On September 23, 2020, while browsing cybersecurity-related news on Twitter, I noticed the hashtag #profilimekimbaktı in the trending topics. I decided to check the accounts sharing this hashtag as it raised suspicion. One of the accounts had written in their message that the Android app Web Postegro & Lili showed who viewed their profile.
Except for LinkedIn, I have always approached social networks like Twitter, Facebook, and Instagram with skepticism because I know that they do not share the information of profile viewers. I downloaded and analyzed this Android application and wrote about it to understand if my suspicions were justified.
I started by reviewing the page of the Android application Web Postegro & Lili on Google Play. As of September 24, I did not see any permissions that raised any suspicions when I looked at the permissions used by this mobile application, which has been downloaded over 100,000 times. However, when I looked at the comments, I saw some suspicious comments from users claiming that there were unauthenticated logons to their accounts from unknown sources. Although the developer replied to one of the comments stating that it is stated in their security policy that connections may be made from abroad, I could not find such kind of statement in their policy.
After collecting the preliminary information from the Google Play page, I downloaded the Web Postegro & Lili application from the APKPure website to analyze it. When I uploaded the APK file to VirusTotal, I found no evidence that this application was malicious.
Then, I installed this application on the GenyMotion emulator and began recording the HTTP traffic generated during usage, using Charles Proxy, one of my favorite tools. In the first response from the payingpos[.]xyz web server that the application communicated with, I saw an Instagram account belonging to the application’s developer, postegro.llc. One of the photos shared on the account caught my attention, as it mentioned that the application had been removed from Google Play previously. When I visited the website registered on September 5, which was listed on the Instagram account, I learned that I could directly download the Web Postegro & Lili application (39.apk) from the website.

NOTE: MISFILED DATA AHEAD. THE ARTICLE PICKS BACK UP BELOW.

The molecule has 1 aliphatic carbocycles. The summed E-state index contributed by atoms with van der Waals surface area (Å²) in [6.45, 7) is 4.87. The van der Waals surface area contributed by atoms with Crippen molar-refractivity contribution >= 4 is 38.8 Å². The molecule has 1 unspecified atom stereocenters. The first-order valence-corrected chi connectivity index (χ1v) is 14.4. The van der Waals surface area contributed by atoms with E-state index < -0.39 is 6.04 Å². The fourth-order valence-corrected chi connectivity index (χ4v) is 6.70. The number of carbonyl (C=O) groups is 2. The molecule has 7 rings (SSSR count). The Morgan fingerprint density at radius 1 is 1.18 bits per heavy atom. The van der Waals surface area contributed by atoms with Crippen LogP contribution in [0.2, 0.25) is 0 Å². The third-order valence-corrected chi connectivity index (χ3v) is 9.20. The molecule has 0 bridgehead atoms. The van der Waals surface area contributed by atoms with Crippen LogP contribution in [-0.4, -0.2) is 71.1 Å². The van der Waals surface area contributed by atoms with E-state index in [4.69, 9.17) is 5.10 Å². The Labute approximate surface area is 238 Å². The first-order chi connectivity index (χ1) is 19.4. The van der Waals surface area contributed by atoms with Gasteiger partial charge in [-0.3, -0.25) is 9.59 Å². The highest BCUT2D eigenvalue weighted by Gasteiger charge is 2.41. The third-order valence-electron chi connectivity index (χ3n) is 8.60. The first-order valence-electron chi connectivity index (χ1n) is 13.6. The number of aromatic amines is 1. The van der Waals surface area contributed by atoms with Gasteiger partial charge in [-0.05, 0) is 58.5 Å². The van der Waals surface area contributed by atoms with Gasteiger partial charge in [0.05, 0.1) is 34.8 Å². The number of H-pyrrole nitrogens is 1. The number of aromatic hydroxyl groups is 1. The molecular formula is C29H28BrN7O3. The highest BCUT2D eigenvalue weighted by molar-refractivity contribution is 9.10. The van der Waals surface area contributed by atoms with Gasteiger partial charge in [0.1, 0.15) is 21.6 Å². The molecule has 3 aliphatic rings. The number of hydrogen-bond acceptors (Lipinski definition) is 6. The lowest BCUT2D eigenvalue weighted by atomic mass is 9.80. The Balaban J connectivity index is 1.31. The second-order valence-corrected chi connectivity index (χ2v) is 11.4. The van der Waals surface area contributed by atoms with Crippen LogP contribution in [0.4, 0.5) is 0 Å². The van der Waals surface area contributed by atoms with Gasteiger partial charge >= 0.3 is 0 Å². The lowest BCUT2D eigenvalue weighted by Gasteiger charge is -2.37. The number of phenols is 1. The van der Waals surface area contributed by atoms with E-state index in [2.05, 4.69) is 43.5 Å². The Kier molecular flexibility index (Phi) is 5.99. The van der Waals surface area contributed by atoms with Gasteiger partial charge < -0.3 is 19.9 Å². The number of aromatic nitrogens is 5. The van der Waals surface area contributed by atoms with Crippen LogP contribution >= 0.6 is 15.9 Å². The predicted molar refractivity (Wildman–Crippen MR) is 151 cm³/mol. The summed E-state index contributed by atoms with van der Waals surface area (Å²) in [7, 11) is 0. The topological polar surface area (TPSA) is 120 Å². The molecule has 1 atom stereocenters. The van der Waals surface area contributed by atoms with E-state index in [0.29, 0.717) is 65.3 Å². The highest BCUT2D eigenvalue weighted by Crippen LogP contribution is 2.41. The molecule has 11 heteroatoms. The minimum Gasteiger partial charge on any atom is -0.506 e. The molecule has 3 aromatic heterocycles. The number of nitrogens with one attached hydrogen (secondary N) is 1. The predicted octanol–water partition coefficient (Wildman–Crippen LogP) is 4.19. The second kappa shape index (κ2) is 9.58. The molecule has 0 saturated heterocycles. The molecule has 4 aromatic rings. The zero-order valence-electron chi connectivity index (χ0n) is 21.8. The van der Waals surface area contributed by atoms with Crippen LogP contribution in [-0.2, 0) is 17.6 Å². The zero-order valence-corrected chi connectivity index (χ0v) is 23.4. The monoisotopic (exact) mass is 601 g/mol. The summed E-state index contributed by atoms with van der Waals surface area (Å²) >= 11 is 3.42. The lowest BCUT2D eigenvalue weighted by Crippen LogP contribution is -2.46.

When I examined the traffic recorded with Charles Proxy, I saw that the Web Postegro Lili (Web Postegro Lili_v1.0_apkpure.com.apk) application communicated with the payingpos[.]xyz, webpostegro[.]net, and postegro[.]net servers during use.
When I uploaded the APK file 39.apk to VirusTotal, I did not receive any warning about it being malicious, similar to previous result. When I used the Web Postegro & Lili (39.apk) application, I saw that it communicated with the postegro202039348[.]com, imagecropper2020[.]com, postegro[.]net, and the inactive postegro[.]com servers. Because the postegro[.]com address was not working, and the general functions of the Web Postegro & Lili (39.apk) application, such as viewing profiles that are hidden and viewing profile viewers were not functioning, so I continued my analysis using the Web Postegro & Lili (Web Postegro Lili_v1.0_apkpure.com.apk) application.
When I ran the Web Postegro & Lili application, I saw menus that allowed me to view profiles set to private (View accounts) and view profile viewers (Who viewed me). When I clicked on the View accounts menu, the application communicated with the instagram.com server through its own interface and brought up the login page where the Instagram username and password were entered. As soon as I logged in with my osmantosman24 Instagram username and password, which I created specifically for this investigation, I noticed that the application sent my session information, which was generated after verification with the instagram.com server, to the payingpos[.]xyz address using the cookie parameter and recorded this and more information in the /data/data/com.web.lilipostego/shared_prefs/com.web.lilipostego_preferences.xml file!